Jearld Frederick Moldenhauer was born in Niagara Falls, New York on August 9, 1946.[1] He has been a gay activist from his college years onward, and was the founder of the Cornell Student Homophile League, the University of Toronto Homophile Association (UTHA), and The Body Politic gay liberation journal, Canada's most significant gay periodical. He was a founding member of Toronto Gay Action (TGA), and the Toronto Gay Alliance toward Equality (GATE).[2][3] On February 13, 1972, he became the first gay liberation representative to address a political party conference in Canada when he addressed a session of the New Democratic Party Waffle convention. In 1973 he began collecting the books, newspapers and ephemera that seeded and grew into the Canadian Lesbian & Gay Archives. He opened Glad Day Bookshop, the first gay and lesbian bookstore in Canada, in 1970 and operated it until 1991 when he sold the store John Scythes.[4] In 1979 he opened a second Glad Day Bookshop in Boston, Mass.[5] Glad Day Bookshop Toronto is now considered the oldest gay/lesbian bookshop in the world.[6] Glad Day Bookshop Boston closed its doors in the summer of 2000, when its lease expired and its building was sold.[6][5]

Jearld Moldenhauer
Jearld Frederick Moldenhauer

(1946-08-09) August 9, 1946 (age 77)
Niagara Falls, New York
Alma materCornell University
Occupation(s)Bookseller, Activist

Biography edit

Moldenhauer graduated from Cornell University in 1969. In May 1968 he founded the Cornell Student Homophile League, which was only the second such homophile group established at an American university.[3] In 1969 he moved to Canada and worked as a research assistant in the Physiology Department at the University of Toronto.[7] There he founded the University of Toronto Homophile Association (UTHA) which held its first meeting on October 24, 1969.[3] UTHA was the first student homophile organization in Canada, and the first gay and lesbian group to be established in Toronto; in 1970, it inspired the founding of the Community Homophile Association of Toronto.[7][8] The University of Toronto fired him for founding the gay student organization in January, 1970.[9] Moldenhauer was photographer and demonstrator at the We Demand Rally on August 28, 1971. Significant edits to an article about the rally in the magazine Guerilla[10] led to Moldenhauer founding The Body Politic (magazine). Moldenhauer founded the Glad Day Bookshop in November, 1970, after noticing that gay literature that was emerging after Stonewall was not available in Canada.[6] Moldenhauer sold books out of his backpack at rallies, meetings and parties, and offered a small mail order service.[11] In its early days, Glad Day Bookshop operated out of Moldenhauer's 4 Kendal Avenue apartment, located in The Annex.[12] This apartment also served as The Body Politic's office. The bookstore became the first significant target of censorship of gay & lesbian literature by the Canadian government. This escalated in 1986 when the government of PM Brian Mulroney created an internal memorandum D-9-1-1 which was distributed to all Canada Customs agents. The memorandum essentially encouraged border agents to declare almost all incoming gay & lesbian literature to be “obscene” and therefore inadmissible. In the decade that followed Glad Day Bookshop Toronto endured four separate court cases challenging censorship. The most famous of these was the 1987 court decision that overturned the banning of The Joy of Gay Sex [8][13] by Charles Silverstein and Edmund White. On February 13, 1972, he became the first gay liberation representative to address a political party conference in Canada when he addressed a session of the New Democratic Party Waffle convention.[3]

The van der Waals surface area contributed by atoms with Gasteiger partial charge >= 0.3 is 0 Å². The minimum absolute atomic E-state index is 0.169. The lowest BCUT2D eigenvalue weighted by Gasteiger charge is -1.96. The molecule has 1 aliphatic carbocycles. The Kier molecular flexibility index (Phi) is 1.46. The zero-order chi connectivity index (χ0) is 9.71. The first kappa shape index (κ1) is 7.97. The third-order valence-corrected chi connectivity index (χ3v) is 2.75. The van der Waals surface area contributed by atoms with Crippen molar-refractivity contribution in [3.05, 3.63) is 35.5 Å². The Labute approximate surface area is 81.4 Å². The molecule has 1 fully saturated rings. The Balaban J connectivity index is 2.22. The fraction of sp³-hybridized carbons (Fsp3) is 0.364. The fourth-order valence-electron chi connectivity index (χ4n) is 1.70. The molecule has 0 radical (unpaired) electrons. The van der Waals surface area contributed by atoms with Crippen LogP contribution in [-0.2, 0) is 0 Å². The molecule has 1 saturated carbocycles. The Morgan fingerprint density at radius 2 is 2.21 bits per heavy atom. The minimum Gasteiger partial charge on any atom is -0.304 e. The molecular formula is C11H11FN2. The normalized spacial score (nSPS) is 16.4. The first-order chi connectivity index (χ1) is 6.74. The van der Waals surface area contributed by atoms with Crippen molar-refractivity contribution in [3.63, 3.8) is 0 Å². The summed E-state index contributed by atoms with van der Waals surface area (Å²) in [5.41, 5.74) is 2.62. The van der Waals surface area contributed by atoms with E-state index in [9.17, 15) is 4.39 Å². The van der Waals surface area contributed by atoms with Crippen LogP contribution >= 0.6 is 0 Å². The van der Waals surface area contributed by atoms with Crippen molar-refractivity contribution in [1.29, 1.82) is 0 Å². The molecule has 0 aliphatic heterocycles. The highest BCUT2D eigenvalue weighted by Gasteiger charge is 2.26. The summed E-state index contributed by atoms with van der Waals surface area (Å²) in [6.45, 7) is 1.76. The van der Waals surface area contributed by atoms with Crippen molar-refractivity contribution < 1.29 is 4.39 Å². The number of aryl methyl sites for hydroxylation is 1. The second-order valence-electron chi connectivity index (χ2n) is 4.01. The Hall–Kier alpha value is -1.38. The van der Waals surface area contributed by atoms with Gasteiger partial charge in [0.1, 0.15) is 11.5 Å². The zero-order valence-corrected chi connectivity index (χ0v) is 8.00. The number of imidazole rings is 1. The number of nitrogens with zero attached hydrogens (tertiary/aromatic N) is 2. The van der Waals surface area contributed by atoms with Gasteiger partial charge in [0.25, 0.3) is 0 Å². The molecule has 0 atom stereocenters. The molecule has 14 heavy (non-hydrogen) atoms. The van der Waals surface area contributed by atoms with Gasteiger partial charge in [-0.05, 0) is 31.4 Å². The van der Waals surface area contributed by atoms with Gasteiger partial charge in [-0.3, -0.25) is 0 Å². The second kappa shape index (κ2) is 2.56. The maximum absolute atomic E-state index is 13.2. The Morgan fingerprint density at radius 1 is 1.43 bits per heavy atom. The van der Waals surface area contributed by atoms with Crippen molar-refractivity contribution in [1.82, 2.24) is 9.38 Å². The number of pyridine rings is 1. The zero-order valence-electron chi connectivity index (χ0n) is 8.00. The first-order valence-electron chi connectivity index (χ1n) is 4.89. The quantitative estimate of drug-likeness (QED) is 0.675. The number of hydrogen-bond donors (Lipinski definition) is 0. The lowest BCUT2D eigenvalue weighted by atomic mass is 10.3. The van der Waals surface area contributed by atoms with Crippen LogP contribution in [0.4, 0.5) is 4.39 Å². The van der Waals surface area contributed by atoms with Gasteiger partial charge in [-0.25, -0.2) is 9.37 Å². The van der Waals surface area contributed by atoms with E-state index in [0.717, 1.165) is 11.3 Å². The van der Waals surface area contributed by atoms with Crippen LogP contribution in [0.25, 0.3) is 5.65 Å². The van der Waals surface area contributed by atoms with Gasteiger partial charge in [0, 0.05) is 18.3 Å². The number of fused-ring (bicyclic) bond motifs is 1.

References edit

  1. ^ Moldenhauer, Jearld (11 December 2013). "About". Jearld Moldenhauer. Retrieved July 16, 2020.
  2. ^ Aldrich, Robert (2002). Who's Who in Gay and Lesbian History. Psychology Press. ISBN 9781280114342.
  3. ^ a b c d McLeod, Donald W. (1996). Lesbian and Gay Liberation in Canada: A Selected Annotated Chronology, 1964-1975. ECW Press/Homewood Books.
  4. ^ Richardson, Gordon (2013). "What's in the Archives? Glad Day Bookshop Signs". The ArQuives: Canada's LGBTQ2S+ Archives.
  5. ^ a b Rosen, Judith (June 26, 2000). "Sad Day for Glad Day Bookshop". Publishers Weekly. Retrieved July 16, 2020.
  6. ^ a b c Rau, Krishna (February 5, 2009). "Glad Day now oldest gay bookstore". Xtra. Retrieved July 16, 2020.
  7. ^ a b Moldenhauer, Jearld (11 December 2013). "About". Retrieved April 4, 2017.
  8. ^ a b Warner, Tom (2002). Never Going Back: A History of Queer Activism in Canada. University of Toronto Press.
  9. ^ Perdue, Anne (June 11, 2009). "Out and Proud". University of Toronto Magazine. Retrieved July 16, 2020.
  10. ^ Crompton, Constance; Voth, Caitlin; Truong, Ruth (2019). "The Seventies Sociality: Activist Publishers and the Digital Commonplacing of New Knowledge". KULA: Knowledge Creation, Dissemination, and Preservation Studies. 3 (1): 20. doi:10.5334/kula.50. ISSN 2398-4112.
  11. ^ Jennex, Craig (2 June 2020). Out north : an archive of queer activism and kinship in Canada. Eswaran, Nisha, 1986-. Vancouver. ISBN 978-1-77327-100-2. OCLC 1134768792.{{cite book}}: CS1 maint: location missing publisher (link)
  12. ^ Moldenhauer, Jearld (2 May 2013). "Glad Day Bookshop Toronto 1970-1991-2000". Jearld Moldenhauer. Retrieved July 16, 2020.
  13. ^ "Jearld Moldenhauer 1946-". CLGA. Archived from the original on April 5, 2017. Retrieved April 4, 2017.

External links edit